David in London.
This post is about our son, David. I have his permission to write it.
(Many of the photos are borrowed from facebook, some without permission.)
Gregg and I always dreamed that our children would go to college. My parents and grandmother collaborated to make this easy for us. It is a family value; education is highly regarded, and there is family folklore to back it up, going back to my great-grandparents’ generation. For example:
My mother’s paternal grandmother graduated from U.C. Berkeley in the class of 1898.
My mother’s paternal grandfather generously paid the tuition for a friend of her father’s at Yale University. All he asked in return was that the young man do the same for someone else…and he did.
My mother’s maternal grandfather was offered the gift of a college education, and turned it down. He regretted this decision for the rest of his life, and this story entered family lore. He always carried a pocket-sized volume of a portion of Shakespeare’s writings with him; his library survives him. His daughter (my grandmother Emilie) went on to receive a master’s degree and a scholarship to study for a year in France…in the 1920s.
So a college education is a big deal in my family, and David and Katie’s college education was assured by their loving relatives, a fact for which Gregg and I are deeply thankful. We dreamed (early on) of a period of study abroad for each of them. I spent a quarter in England, and Gregg took a “grand tour” after his graduation. It is a family value of ours for broadening horizons, growing in culture, understanding and flexibility.
When David chose Gonzaga University, we knew that his study abroad options were good. We did not know that he would choose to study in Florence, but were happy when he did so. He left in September and has less than 3 weeks remaining in this program. It has been a joy to hear about it from him each week when we talk though “face time.”
He is taking Italian language classes daily, as well as business classes. He has traveled to London, Ireland, Scotland, the Ligurian Coast, Venice, Switzerland, Austria, Prague, Spain and Germany. He is maintaining good grades, and making wonderful friendships.
David has seen “Skyfall” at midnight in England during its premiere weekend, and heard classical music performed by the Academy of St. Martin in the Fields. He has visited the National Gallery as well as pubs, distilleries and breweries. He has been to hear his first opera (Turandot) and taken his first ride in a helicopter – and he has jumped out of that helicopter, with a professional skydiving guide, next to the Eiger, in Switzerland. (This was a shock to us. We are thankful that he survived, and the photographs are stunning.)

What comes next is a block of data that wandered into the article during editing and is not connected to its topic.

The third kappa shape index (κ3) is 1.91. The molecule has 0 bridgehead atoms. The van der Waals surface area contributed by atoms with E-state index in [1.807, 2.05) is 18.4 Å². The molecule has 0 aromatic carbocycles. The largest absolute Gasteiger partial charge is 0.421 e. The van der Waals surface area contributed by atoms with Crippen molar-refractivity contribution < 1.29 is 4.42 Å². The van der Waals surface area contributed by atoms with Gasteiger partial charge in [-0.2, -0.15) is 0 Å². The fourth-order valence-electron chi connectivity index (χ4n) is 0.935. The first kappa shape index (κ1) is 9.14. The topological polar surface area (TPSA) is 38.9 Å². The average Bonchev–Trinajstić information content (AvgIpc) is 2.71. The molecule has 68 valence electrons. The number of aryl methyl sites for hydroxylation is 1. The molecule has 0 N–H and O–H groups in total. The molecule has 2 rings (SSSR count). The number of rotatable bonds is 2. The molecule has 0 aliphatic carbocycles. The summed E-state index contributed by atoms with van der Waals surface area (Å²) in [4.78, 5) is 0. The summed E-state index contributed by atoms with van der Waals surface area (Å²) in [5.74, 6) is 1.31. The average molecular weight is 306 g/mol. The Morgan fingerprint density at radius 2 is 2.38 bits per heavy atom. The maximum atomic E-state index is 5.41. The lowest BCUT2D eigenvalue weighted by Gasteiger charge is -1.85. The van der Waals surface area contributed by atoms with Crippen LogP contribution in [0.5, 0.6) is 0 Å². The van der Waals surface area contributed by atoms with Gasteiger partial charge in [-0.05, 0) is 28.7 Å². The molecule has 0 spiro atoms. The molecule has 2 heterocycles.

David in the helicopter on the way up. The sun is setting behind the Eiger, Monch and Jungfrau.
Jumping out of a perfectly good helicopter around 13,000 feet.
Safely on the ground in Grindelwald.
Gregg, David and I had been to this gorgeous area in the summer of 2009. We went hiking in the hills and took the train around the valleys and over the mountain passes. It is a magical place.
We never dreamed that our son would jump out of a helicopter and free fall, then drift down using a parachute, over those same beautiful hills in winter a few years later.
David is living abundantly after the catastrophe of the death of his sister and best friend. He is balancing culture, education and fun in ways that are astounding to us. Gregg and I could not be more grateful or proud of this young man who is our only surviving child – our son, our first born, our joy.
Thanks be to God for our children, here and healthy, as well as those in heaven. Thanks be to God for the survival and flourishing growth of those who are with us. Amen.